Climate survey provides insight for campus advocates in LGBTQ+ community
Surveying the landscape is a critical part of mapping future progress for Virginia Tech’s LGBTQ+ faculty and staff. Last fall, more than 2,200 employees responded to the Virginia Tech LGBTQ+ Caucus’ second climate survey, a follow-up to the first survey given in spring 2013. The group has recently begun to present the collected data across the university.
“We have an active, diverse community on Tech’s campus which is committed to making campus safe for everyone,” said Amanda Morris, associate professor and co-chair of the LGBTQ+ Caucus. “Surveys like this help us know where our resources should go.”
Menah Pratt-Clarke, vice president for strategic affairs and vice provost for inclusion and diversity, said she was grateful for the work of the LGBTQ+ Caucus and LGBTQ+ Resource Center’s effort to collect such a vast of amount of critical information.
“Their work is an important part of us becoming the welcoming and inclusive affirming community we strive to be,” Pratt-Clarke said. “We’re committed to continued growth in all areas and to addressing the concerns that arose from this survey.”
The result of the combined efforts of University Organizational and Professional Development, the Office for Inclusion and Diversity, and the LGBTQ+ community, the survey was broken into six sections – campus climate, services, HR and policy, expression, discrimination and harassment, and safety. Respondents were asked to self-identify themselves in a variety of ways including whether or not they were a part of the LGBTQ+ spectrum.
Morris said that one of her biggest takeaways from the survey was the improvement in employee satisfaction of the Human Resources Department and its policies.
The satisfaction with family and spouse benefits rose to 90.9 percent from 66 percent among non-LGBTQ+ respondents and to 84.5 percent from 34.9 percent for LGBTQ+ employees. A question comparing benefits and services of LGBTQ+ employees to their heterosexual and cisgender counterparts saw similar growth, rising to 86.3 percent from 49.3 percent for non-LGBTQ+ employees and to 78.5 percent from 25.4 percent for LGBTQ+ respondents.
Morris credited the progress in part to changes in marriage equality and the addition of gender identity and gender expression as protected classes to Virginia Tech’s nondiscrimination policy.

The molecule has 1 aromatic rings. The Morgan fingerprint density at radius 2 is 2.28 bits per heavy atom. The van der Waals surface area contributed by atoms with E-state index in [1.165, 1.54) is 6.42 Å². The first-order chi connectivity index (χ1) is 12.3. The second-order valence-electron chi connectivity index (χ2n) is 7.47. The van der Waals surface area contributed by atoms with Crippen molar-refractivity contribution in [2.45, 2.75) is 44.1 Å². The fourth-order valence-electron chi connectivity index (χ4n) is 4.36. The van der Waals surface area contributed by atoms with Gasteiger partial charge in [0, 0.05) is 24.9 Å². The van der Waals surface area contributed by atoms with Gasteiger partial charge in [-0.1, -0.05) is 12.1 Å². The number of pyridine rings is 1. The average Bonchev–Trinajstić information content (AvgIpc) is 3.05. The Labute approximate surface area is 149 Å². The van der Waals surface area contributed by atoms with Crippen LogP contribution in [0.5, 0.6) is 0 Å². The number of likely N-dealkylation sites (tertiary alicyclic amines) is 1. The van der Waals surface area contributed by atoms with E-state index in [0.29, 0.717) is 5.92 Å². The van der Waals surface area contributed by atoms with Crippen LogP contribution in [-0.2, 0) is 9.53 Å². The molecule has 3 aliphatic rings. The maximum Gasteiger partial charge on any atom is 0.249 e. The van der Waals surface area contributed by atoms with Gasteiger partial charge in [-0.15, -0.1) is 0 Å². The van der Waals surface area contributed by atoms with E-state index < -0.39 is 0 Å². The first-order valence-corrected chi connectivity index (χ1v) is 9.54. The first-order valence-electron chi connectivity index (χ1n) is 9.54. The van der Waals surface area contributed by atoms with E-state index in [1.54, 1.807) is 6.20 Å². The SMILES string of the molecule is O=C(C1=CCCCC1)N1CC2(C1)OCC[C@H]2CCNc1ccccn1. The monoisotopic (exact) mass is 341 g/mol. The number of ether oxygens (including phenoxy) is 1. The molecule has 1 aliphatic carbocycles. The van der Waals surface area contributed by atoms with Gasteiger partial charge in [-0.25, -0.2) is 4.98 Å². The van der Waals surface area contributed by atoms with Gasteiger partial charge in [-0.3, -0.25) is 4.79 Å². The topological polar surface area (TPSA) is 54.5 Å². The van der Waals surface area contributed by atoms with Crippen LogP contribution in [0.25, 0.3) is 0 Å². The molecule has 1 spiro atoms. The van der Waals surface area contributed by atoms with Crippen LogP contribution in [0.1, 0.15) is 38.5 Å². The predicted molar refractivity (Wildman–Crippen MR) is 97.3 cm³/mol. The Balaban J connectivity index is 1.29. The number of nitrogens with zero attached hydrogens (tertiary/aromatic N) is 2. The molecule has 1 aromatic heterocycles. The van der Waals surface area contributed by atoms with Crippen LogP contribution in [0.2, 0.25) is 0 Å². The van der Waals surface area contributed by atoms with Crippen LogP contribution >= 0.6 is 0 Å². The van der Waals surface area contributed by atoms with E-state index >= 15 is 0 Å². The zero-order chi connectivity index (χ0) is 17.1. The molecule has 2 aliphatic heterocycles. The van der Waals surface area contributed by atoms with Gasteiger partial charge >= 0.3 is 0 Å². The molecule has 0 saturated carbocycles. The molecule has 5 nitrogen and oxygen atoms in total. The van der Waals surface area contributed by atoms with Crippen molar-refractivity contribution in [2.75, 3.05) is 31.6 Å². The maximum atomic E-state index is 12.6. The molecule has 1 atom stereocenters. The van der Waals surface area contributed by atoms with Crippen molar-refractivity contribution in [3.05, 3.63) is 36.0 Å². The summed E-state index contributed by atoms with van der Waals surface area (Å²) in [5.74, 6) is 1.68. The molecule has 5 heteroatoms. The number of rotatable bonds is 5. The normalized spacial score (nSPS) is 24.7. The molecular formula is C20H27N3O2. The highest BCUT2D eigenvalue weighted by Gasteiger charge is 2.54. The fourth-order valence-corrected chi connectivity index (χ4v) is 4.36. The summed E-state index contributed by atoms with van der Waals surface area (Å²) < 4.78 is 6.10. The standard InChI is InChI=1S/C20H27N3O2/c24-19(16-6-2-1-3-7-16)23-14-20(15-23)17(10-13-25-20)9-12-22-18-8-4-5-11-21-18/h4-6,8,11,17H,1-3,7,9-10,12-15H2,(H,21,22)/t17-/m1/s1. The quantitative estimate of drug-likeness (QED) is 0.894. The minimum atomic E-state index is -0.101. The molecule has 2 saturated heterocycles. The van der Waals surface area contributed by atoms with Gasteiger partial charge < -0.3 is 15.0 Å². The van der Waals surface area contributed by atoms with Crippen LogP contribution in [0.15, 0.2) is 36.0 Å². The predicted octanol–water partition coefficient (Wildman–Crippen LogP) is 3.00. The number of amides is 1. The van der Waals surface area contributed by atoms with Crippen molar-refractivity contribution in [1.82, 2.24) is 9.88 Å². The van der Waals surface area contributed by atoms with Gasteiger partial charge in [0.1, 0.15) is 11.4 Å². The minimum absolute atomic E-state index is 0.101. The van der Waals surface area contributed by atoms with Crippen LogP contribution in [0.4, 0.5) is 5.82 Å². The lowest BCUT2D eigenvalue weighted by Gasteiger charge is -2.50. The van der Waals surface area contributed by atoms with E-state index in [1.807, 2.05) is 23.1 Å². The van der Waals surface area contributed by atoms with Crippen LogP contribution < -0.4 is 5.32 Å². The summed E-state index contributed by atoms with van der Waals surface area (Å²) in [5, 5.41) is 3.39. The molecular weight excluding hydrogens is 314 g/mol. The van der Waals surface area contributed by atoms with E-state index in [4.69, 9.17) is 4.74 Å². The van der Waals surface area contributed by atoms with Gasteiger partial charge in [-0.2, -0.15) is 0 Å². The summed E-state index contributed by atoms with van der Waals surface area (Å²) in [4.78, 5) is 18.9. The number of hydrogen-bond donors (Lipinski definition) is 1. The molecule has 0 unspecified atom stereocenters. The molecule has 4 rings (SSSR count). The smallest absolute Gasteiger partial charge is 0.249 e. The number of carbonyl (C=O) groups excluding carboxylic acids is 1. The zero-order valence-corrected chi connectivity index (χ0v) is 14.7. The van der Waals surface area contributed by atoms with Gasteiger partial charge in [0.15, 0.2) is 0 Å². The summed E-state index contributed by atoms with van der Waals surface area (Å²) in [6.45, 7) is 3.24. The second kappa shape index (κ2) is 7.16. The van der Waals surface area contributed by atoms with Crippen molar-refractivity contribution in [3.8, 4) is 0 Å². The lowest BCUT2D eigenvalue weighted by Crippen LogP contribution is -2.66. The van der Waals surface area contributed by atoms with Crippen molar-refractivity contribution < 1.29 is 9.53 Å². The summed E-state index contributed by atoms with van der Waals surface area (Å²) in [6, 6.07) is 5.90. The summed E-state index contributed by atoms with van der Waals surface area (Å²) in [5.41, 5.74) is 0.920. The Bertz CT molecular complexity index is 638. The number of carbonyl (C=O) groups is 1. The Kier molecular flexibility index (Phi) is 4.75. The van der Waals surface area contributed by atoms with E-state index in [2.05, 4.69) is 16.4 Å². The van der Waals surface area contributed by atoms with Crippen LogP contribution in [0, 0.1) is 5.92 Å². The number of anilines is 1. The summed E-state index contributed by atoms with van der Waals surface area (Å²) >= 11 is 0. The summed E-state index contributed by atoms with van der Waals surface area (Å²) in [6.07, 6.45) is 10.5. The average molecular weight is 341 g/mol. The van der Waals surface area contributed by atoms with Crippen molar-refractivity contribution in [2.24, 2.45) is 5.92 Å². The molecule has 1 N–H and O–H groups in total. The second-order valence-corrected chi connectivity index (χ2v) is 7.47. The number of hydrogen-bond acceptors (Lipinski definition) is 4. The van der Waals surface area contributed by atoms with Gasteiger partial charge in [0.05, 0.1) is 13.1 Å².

On the opposite end of the spectrum, Morris said the survey also highlighted some areas needing improvement, which will become priorities for the caucus.
“One main priority that came out of the survey is that people are just not aware of the resources on campus,” Morris said. “We want to change that and make ourselves more visible.”
According to the survey, just 10.8 percent of LGBTQ+ employees are familiar with the LGBTQ+ Caucus itself, which is down from more than 16.4 percent in 2014, and just 17.2 percent are familiar with the LGBTQ+ Resource Center.
The center, which opened in August 2016, is one of several services that has been created since 2014 and thus weren’t included in the first climate survey.
Morris said she believes the caucus has already taken a step toward increasing awareness of services in the creation and inclusion of material detailing LGBTQ+ services in employee onboarding packets. She also hopes colleges and departments accept the caucus offer to give presentations about the survey results and what they mean for each particular area of the university.
Luis Garay, assistant director for the LGBTQ+ Center and advisor of HokiePride, agreed the survey showed increased face-to-face dialogs with the caucus should be a main focus moving forward.
“There are some changes [in the survey results] for the positive, but there’s also some statistics that point to some not so good things that demonstrated the reality of the climate,” Garay said. “We need to have critical conversations and reflections around the climate of LGBTQ+ individuals as well as other marginalized communities and ask to what extent departments, those in power there, have contributed to an environment that’s not as inclusive as Virginia Tech wants to be.”
Garay’s desire is for those conversations to move past just simply talking and generate action plans that include measurable goals and timelines for achieving them.
“While there have been improvements in areas, there is also the reality that LGBTQ+ individuals and other marginalized communities do not feel included in this community. And, the qualitative results from the survey demonstrated the difficult experiences many have on campus and I want to uplift this” Garay said. “We as a university must work diligently to improve the climate for LGBTQ+ individuals and those marginalized within our own community.”